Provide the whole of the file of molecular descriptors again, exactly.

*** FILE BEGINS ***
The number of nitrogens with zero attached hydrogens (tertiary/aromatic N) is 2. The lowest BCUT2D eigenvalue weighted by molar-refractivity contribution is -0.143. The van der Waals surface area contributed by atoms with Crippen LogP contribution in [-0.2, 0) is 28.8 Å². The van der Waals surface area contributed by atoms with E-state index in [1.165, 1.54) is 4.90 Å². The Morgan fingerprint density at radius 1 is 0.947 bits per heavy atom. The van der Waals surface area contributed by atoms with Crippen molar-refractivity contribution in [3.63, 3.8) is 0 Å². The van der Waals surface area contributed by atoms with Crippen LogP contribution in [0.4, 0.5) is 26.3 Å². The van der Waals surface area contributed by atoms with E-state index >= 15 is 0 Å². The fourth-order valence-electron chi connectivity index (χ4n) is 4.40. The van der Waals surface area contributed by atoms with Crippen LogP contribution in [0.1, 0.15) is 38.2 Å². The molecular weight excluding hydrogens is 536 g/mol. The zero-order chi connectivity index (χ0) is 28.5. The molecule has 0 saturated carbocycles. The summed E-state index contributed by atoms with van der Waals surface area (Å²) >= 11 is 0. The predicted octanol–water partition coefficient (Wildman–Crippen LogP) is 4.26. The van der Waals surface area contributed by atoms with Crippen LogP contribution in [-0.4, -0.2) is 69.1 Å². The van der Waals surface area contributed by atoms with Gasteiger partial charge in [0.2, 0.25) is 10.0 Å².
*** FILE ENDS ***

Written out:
The number of nitrogens with zero attached hydrogens (tertiary/aromatic N) is 2. The lowest BCUT2D eigenvalue weighted by molar-refractivity contribution is -0.143. The van der Waals surface area contributed by atoms with Crippen LogP contribution in [-0.2, 0) is 28.8 Å². The van der Waals surface area contributed by atoms with E-state index in [1.165, 1.54) is 4.90 Å². The Morgan fingerprint density at radius 1 is 0.947 bits per heavy atom. The van der Waals surface area contributed by atoms with Crippen molar-refractivity contribution in [3.63, 3.8) is 0 Å². The van der Waals surface area contributed by atoms with Crippen LogP contribution in [0.4, 0.5) is 26.3 Å². The van der Waals surface area contributed by atoms with E-state index >= 15 is 0 Å². The fourth-order valence-electron chi connectivity index (χ4n) is 4.40. The van der Waals surface area contributed by atoms with Crippen LogP contribution in [0.1, 0.15) is 38.2 Å². The molecular weight excluding hydrogens is 536 g/mol. The zero-order chi connectivity index (χ0) is 28.5. The molecule has 0 saturated carbocycles. The summed E-state index contributed by atoms with van der Waals surface area (Å²) >= 11 is 0. The predicted octanol–water partition coefficient (Wildman–Crippen LogP) is 4.26. The van der Waals surface area contributed by atoms with Crippen LogP contribution in [-0.4, -0.2) is 69.1 Å². The van der Waals surface area contributed by atoms with Gasteiger partial charge in [0.2, 0.25) is 10.0 Å².